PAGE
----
In 1838, a year after a major economic crash in the United States, a group of Black families decided to buy land in central Brooklyn. The borough was becoming more industrial, and the old European families were no longer interested in running their large farms. Land was cheap, so the Black families bought large parcels to live on, rent and resell. This created economic freedom, and also political influence, as owning land was a requirement for Black men to qualify to vote in New York at that time. Named after James Weeks, one of the larger land buyers at the time, Weeksville eventually grew to include 500 residents. It had four churches, a school, and old age home and cemetery, and its own newspaper. Weeksville flourished until the opening of the Brooklyn Bridge, after which, it was slowly subsumed into the growth of the Crown Heights and Bedford-Stuyvesant neighborhoods. 


Models of the Hunterfly Houses

Residents of Weeksville continued to live in the area, but over the years their houses were bought by developers or taken over by the city, and replaced with apartment houses. By 1968, only four houses were left, sitting in the middle of a block, facing a dirt lane that was the remnants of an old path called Hunterfly Road. A committee was formed to preserve the houses and other neighborhood history. In 1970, the houses were declared to be landmarks, and in 1972, they were sold to the Society for the Preservation of Weeksville and Bedford-Stuyvesant History. In 2005 three of the houses were restored (one had burnt down, and a replica was built), and in 2014 the Weeksville Heritage Center opened with space for education and cultural activities.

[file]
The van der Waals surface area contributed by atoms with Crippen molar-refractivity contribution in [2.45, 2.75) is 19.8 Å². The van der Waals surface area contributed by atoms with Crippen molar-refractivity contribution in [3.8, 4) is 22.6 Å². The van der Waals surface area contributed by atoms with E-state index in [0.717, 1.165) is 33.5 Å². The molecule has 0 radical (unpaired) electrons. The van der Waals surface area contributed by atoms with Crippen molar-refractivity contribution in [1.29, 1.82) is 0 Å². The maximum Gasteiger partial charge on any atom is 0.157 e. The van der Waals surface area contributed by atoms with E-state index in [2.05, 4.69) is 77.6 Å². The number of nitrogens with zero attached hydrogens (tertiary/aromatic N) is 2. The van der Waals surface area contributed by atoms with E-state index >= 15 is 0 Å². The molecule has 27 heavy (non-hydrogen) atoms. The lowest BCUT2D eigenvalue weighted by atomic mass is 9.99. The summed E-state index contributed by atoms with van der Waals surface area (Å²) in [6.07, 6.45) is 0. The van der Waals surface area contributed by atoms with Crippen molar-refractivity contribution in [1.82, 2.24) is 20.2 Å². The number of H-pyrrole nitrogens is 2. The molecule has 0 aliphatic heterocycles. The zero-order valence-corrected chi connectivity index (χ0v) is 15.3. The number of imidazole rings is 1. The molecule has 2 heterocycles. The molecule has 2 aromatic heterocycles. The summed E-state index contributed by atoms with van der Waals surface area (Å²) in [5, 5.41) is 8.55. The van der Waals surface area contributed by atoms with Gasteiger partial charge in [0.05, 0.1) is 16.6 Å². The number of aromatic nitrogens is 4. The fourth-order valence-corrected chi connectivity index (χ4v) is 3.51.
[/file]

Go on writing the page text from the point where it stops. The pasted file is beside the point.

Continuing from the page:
1860's House

The three original houses are set up to show life during different eras of the Weeksville community. On the center’s tour, we first visited the 1860’s double home. This small house has two apartments that were rented to families. Each apartment had one main room and two bedrooms. Their kitchen and privy was located outside.

Johnson House

Next, was the Johnson House, set up to show life in the early 1900’s. A two story home, it consisted of a living room and kitchen on the first floor, complete with an ice-box, but still using a coal stove and without indoor plumbing. The bedrooms were on the second floor.

Williams House

Our final stop was the Williams House, representing the 1930’s. The Williams family lived in this two story house until 1968, when one of the daughters, who still lived there, sold it to the preservation society. This was a much larger home, with a full kitchen and bathroom and several bedrooms upstairs.

The Weeksville Center was also hosting three art exhibitions. One, in the gallery, was commemoration of a July 2023 event. A skywriter was hired to mark the original boundaries of the neighborhood in the sky, and the local community was invited to the Center to celebrate its history.


The second exhibit is titled Past, Present, Future. I shows twelve photographs of African-Americans by Barron Claibourne representing spiritual, physical, and psychological aspects of the African-American experience. 


The final exhibition is part of a Brooklyn-wide project called In Pursuit of Freedom. It explores the anti-slavery movement in Brooklyn, from the end of the American Revolution through Reconstruction. It includes exhibits and walking tours in five neighborhoods.


Weeksville is not well known. But it represents am important part of Brooklyn’s, the city’s and the country’s history, and it should be visited by everyone.